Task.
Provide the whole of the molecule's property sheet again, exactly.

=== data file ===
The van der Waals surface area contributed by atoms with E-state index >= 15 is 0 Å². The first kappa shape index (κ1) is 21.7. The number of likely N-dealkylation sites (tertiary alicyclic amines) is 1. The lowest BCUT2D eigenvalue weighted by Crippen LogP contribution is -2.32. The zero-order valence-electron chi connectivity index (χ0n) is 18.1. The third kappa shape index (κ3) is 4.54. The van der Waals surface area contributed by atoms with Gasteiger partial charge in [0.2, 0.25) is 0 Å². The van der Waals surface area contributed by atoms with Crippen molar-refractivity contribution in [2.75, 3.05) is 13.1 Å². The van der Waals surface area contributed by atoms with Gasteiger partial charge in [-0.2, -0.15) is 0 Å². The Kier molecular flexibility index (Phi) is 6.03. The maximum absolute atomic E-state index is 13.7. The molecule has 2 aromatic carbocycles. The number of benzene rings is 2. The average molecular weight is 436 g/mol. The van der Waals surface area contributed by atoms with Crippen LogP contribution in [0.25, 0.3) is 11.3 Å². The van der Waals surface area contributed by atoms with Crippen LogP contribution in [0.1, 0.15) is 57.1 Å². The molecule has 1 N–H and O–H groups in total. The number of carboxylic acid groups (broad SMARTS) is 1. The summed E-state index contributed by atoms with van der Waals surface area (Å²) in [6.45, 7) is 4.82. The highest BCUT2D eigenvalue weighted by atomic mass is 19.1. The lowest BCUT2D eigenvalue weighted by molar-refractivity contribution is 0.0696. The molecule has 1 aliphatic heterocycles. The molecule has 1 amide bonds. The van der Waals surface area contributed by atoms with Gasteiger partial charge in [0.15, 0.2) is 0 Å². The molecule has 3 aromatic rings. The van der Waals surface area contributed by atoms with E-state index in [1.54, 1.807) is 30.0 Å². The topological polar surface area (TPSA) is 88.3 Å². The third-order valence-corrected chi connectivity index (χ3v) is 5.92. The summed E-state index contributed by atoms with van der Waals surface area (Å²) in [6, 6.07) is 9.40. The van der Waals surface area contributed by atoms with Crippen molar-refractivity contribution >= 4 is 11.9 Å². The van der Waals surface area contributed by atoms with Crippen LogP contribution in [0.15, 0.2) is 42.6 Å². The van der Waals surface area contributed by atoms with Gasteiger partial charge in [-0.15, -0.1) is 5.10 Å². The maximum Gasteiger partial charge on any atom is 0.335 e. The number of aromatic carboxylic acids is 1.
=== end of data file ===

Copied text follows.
The van der Waals surface area contributed by atoms with E-state index >= 15 is 0 Å². The first kappa shape index (κ1) is 21.7. The number of likely N-dealkylation sites (tertiary alicyclic amines) is 1. The lowest BCUT2D eigenvalue weighted by Crippen LogP contribution is -2.32. The zero-order valence-electron chi connectivity index (χ0n) is 18.1. The third kappa shape index (κ3) is 4.54. The van der Waals surface area contributed by atoms with Gasteiger partial charge in [0.2, 0.25) is 0 Å². The van der Waals surface area contributed by atoms with Crippen molar-refractivity contribution in [2.75, 3.05) is 13.1 Å². The van der Waals surface area contributed by atoms with Gasteiger partial charge in [-0.2, -0.15) is 0 Å². The Kier molecular flexibility index (Phi) is 6.03. The maximum absolute atomic E-state index is 13.7. The molecule has 2 aromatic carbocycles. The number of benzene rings is 2. The average molecular weight is 436 g/mol. The van der Waals surface area contributed by atoms with Crippen LogP contribution in [0.25, 0.3) is 11.3 Å². The van der Waals surface area contributed by atoms with Crippen LogP contribution in [0.1, 0.15) is 57.1 Å². The molecule has 1 N–H and O–H groups in total. The number of carboxylic acid groups (broad SMARTS) is 1. The summed E-state index contributed by atoms with van der Waals surface area (Å²) in [6.45, 7) is 4.82. The highest BCUT2D eigenvalue weighted by atomic mass is 19.1. The lowest BCUT2D eigenvalue weighted by molar-refractivity contribution is 0.0696. The molecule has 1 aliphatic heterocycles. The molecule has 1 amide bonds. The van der Waals surface area contributed by atoms with Gasteiger partial charge in [0.15, 0.2) is 0 Å². The molecule has 3 aromatic rings. The van der Waals surface area contributed by atoms with E-state index in [1.54, 1.807) is 30.0 Å². The topological polar surface area (TPSA) is 88.3 Å². The third-order valence-corrected chi connectivity index (χ3v) is 5.92. The summed E-state index contributed by atoms with van der Waals surface area (Å²) in [6, 6.07) is 9.40. The van der Waals surface area contributed by atoms with Crippen molar-refractivity contribution >= 4 is 11.9 Å². The van der Waals surface area contributed by atoms with Crippen LogP contribution in [0.15, 0.2) is 42.6 Å². The van der Waals surface area contributed by atoms with Gasteiger partial charge in [-0.15, -0.1) is 5.10 Å². The maximum Gasteiger partial charge on any atom is 0.335 e. The number of aromatic carboxylic acids is 1.